Live at last! Again
Alternative rockers Cat Power and Dirty Three will return to Taiwan for the Leaf International Festival in Taichung and Taipei, alongside a lineup of local indie bands
By Max Woodworth / STAFF REPORTER
It's rare that a big-ticket foreign independent rock band, or any foreign band for that matter, passes through Taiwan, but when one does it's often enough to generate a dedicated and thankful following.
\nIn the case of Cat Power and Dirty Three -- two of alternative rock's most acclaimed groups -- the thanks have extended to an invitation to return to Taiwan this weekend for the second Leaf International Festival in Taichung and Taipei, alongside a lineup of local indie bands.
\nCat Power, which is primarily singer-songwriter Chan (pronounced Shawn) Marshall's personal project with all-star backup help over the years from the likes of Steve Shelly, Dave Grohl and Eddie Vedder, was on the festival's ticket last year as the headliner, while Dirty Three were in town in October, 2002. The festival will mark the first visit to Taiwan for Damon and Naomi, both former members of the legendary alt-rock band Galaxie 500.
\n"We had such strong reactions after the Dirty Three show, and since they recorded before with Cat Power, we decided it would be a good lineup to bring them back for people who didn't get to see them last time," said Nuno Chen (老諾) of Gama Music, which is organizing the festival.
\nThis year Dirty Three will be headlining the shows, which is probably a wise choice on the part of Gama, because Cat Power is notorious for her painfully awkward stage presence and long trail of wash-out concerts, while Dirty Three are one of the loudest, most exultant live-show experiences in rock.
\nSince forming in the early 1990s, Dirty Three have become known for their all-instrumental songs that usually begin with some swooning, discordant notes from Warren Ellis' violin, followed by guitar and drums to build into a massive heart string-pulling arrangement.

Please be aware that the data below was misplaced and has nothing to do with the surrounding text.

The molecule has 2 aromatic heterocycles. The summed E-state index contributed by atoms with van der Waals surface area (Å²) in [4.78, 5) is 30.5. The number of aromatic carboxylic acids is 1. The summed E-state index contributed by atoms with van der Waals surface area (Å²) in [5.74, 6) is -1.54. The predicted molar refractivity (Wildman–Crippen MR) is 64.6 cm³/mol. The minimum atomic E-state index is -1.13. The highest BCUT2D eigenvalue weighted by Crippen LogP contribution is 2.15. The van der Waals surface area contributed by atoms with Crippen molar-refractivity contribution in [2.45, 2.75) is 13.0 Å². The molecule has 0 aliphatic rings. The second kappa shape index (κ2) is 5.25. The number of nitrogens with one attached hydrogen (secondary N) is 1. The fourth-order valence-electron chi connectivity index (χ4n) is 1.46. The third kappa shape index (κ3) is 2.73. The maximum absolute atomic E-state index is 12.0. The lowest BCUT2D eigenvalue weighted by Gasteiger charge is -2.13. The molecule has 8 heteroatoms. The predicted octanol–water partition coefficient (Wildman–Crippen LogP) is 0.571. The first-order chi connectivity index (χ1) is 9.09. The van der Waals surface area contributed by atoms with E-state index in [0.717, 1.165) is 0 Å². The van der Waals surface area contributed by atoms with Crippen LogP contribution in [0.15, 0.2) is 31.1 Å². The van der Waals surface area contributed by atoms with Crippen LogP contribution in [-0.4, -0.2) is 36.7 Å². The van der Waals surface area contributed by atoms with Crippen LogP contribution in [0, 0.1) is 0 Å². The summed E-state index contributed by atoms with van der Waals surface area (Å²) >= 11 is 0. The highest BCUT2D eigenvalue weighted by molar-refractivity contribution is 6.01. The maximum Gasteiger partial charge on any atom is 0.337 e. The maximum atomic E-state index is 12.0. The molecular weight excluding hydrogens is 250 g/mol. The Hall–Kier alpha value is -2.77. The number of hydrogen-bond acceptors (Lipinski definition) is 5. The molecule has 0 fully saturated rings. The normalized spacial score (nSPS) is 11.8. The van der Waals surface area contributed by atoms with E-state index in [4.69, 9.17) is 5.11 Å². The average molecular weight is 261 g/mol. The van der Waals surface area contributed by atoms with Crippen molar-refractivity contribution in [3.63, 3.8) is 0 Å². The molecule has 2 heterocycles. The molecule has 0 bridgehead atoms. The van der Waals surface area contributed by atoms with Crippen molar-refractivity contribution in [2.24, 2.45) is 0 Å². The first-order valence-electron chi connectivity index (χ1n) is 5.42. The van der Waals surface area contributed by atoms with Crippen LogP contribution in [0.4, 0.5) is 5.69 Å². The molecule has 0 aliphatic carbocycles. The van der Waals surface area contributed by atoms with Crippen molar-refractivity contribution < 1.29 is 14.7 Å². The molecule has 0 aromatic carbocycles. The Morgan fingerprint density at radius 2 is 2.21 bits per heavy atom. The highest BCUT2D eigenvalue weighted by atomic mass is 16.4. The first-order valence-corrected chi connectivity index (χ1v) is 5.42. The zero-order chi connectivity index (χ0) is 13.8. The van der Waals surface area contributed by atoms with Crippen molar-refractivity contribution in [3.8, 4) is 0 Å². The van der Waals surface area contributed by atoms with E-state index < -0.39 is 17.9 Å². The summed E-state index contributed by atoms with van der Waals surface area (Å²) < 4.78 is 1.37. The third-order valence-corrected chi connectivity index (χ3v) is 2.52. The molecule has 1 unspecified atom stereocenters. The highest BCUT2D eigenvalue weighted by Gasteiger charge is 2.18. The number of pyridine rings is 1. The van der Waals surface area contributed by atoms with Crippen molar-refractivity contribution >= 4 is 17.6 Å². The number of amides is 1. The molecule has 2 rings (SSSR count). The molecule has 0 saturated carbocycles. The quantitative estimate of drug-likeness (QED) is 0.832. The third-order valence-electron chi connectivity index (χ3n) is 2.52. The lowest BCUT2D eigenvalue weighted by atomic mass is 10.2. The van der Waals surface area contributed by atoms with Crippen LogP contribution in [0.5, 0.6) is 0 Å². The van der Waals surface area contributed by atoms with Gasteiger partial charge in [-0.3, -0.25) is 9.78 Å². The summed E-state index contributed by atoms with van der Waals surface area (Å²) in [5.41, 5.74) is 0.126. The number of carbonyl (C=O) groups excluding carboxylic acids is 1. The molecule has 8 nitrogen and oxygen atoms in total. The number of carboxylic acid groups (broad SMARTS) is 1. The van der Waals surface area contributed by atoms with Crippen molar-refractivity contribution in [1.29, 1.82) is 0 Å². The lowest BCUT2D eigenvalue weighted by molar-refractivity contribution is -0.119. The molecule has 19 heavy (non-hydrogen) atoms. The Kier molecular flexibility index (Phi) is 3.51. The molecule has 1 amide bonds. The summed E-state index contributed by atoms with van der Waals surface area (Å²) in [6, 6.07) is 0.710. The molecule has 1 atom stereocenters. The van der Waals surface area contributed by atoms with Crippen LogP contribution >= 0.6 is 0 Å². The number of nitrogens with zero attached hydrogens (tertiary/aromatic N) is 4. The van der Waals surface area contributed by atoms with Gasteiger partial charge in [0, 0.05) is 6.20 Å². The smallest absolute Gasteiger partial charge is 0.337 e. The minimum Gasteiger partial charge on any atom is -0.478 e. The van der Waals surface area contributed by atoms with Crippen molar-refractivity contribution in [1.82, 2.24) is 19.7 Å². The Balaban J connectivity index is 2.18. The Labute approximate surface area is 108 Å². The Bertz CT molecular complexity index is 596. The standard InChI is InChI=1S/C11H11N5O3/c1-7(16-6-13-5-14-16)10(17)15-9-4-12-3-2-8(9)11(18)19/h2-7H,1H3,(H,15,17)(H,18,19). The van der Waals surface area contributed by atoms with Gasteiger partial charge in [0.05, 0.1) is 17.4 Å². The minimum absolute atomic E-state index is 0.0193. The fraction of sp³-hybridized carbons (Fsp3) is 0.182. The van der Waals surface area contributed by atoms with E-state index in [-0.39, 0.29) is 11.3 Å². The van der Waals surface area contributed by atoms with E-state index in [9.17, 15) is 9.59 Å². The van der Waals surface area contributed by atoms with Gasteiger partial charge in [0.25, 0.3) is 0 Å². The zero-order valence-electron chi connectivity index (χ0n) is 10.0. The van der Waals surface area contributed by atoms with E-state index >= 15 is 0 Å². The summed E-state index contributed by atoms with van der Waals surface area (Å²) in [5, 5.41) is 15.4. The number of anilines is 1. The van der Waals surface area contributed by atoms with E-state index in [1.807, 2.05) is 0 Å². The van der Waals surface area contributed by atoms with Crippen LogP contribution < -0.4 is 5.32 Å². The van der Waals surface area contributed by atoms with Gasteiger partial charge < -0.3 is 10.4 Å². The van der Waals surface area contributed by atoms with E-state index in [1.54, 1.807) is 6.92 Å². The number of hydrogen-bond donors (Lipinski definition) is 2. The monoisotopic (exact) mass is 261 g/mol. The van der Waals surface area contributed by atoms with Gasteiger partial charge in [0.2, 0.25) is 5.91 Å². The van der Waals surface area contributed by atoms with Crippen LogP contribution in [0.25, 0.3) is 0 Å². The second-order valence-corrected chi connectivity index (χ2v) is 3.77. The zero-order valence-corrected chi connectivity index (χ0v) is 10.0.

\nLike Cat Power, Dirty Three make rainy-day music, but while Marshall finds vocal expression of sadness, Dirty Three achieve the same effect merely through instrumentation, turning the violin's groan into the hoarse voice of someone who's been mourning the loss of a family member all night.
\n"Our music comes from a really private, personal space," Ellis said by phone from Taichung on Wednesday shortly after landing in Taiwan. "It's from a very basic and simple place." The band formed in Melbourne in 1993 and has since released six albums. With band members now living in New York, Paris and Melbourne working on their own projects, Dirty Three nonetheless join up frequently for tours and to record. Their latest LP, She Has No Strings, Apollo, was released last year and Ellis said there were plans to lay down tracks later this year for a new album.
\n"We all do our own things. But the band is like our baby," he said.
\nToo drenched in sorrow to ever become epic, Dirty Three songs are more like drawn-out wordless confessions told at a heel-dragging cadence until they peter out, or occasionally explode with violent feedback, creating large, emotive soundscapes.
\nWhat helps take some of the sting out of the drama of Dirty Three's music is watching Ellis' excited gyrations on stage, or marveling at the brush drumming of Jim White, whose timing and subtle touch gives the impression of a master jazz drummer. Guitarist Mick Turner is also outstanding by adding subtle melodic ornamentation that tries to become background but ultimately steals the show on numerous tracks. Only between songs do the bandmembers communicate with the crowd, losing themselves in their sound as soon as the music starts up again.
\n"For us it's all about the moment. I don't look at the crowd. I don't want to. As soon as you notice it you sort of cease to exist, in a way. Being on stage is what it's all about for us. It's like fishing; it's time that doesn't count in your life."
\nCat Power, who has previously recorded with Dirty Three, brings star power to the festival, despite Marshall's on-again-off-again performance style, which is dismissed by true fans as part of her idiosyncratic self-expression.